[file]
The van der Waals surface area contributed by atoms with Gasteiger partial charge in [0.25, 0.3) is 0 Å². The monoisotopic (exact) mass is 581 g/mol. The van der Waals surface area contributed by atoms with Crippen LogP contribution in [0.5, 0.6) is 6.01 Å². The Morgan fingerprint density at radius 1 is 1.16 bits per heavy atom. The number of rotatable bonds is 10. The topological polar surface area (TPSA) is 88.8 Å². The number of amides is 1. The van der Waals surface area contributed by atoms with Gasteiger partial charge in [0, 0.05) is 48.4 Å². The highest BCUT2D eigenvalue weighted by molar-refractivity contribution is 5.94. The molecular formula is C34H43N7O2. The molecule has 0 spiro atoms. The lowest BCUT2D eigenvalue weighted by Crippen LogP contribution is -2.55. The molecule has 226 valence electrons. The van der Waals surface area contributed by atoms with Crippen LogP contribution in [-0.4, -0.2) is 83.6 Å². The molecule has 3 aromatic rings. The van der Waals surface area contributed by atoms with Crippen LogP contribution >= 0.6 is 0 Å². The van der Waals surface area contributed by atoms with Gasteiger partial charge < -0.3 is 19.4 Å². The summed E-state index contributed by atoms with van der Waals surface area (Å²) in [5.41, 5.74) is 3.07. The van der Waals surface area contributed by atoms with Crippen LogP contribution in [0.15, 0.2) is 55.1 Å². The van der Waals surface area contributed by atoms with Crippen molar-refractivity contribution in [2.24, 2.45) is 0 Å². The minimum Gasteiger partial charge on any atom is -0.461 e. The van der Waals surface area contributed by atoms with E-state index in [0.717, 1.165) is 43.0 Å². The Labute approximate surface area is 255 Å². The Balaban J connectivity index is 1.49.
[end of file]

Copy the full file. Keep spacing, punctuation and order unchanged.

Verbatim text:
The van der Waals surface area contributed by atoms with Gasteiger partial charge in [0.25, 0.3) is 0 Å². The monoisotopic (exact) mass is 581 g/mol. The van der Waals surface area contributed by atoms with Crippen LogP contribution in [0.5, 0.6) is 6.01 Å². The Morgan fingerprint density at radius 1 is 1.16 bits per heavy atom. The number of rotatable bonds is 10. The topological polar surface area (TPSA) is 88.8 Å². The number of amides is 1. The van der Waals surface area contributed by atoms with Gasteiger partial charge in [0, 0.05) is 48.4 Å². The highest BCUT2D eigenvalue weighted by molar-refractivity contribution is 5.94. The molecular formula is C34H43N7O2. The molecule has 0 spiro atoms. The lowest BCUT2D eigenvalue weighted by Crippen LogP contribution is -2.55. The molecule has 226 valence electrons. The van der Waals surface area contributed by atoms with Crippen LogP contribution in [-0.4, -0.2) is 83.6 Å². The molecule has 3 aromatic rings. The van der Waals surface area contributed by atoms with Crippen LogP contribution >= 0.6 is 0 Å². The van der Waals surface area contributed by atoms with Gasteiger partial charge < -0.3 is 19.4 Å². The summed E-state index contributed by atoms with van der Waals surface area (Å²) in [5.41, 5.74) is 3.07. The van der Waals surface area contributed by atoms with Crippen LogP contribution in [0.15, 0.2) is 55.1 Å². The van der Waals surface area contributed by atoms with Crippen molar-refractivity contribution in [2.24, 2.45) is 0 Å². The minimum Gasteiger partial charge on any atom is -0.461 e. The van der Waals surface area contributed by atoms with E-state index in [0.717, 1.165) is 43.0 Å². The Labute approximate surface area is 255 Å². The Balaban J connectivity index is 1.49.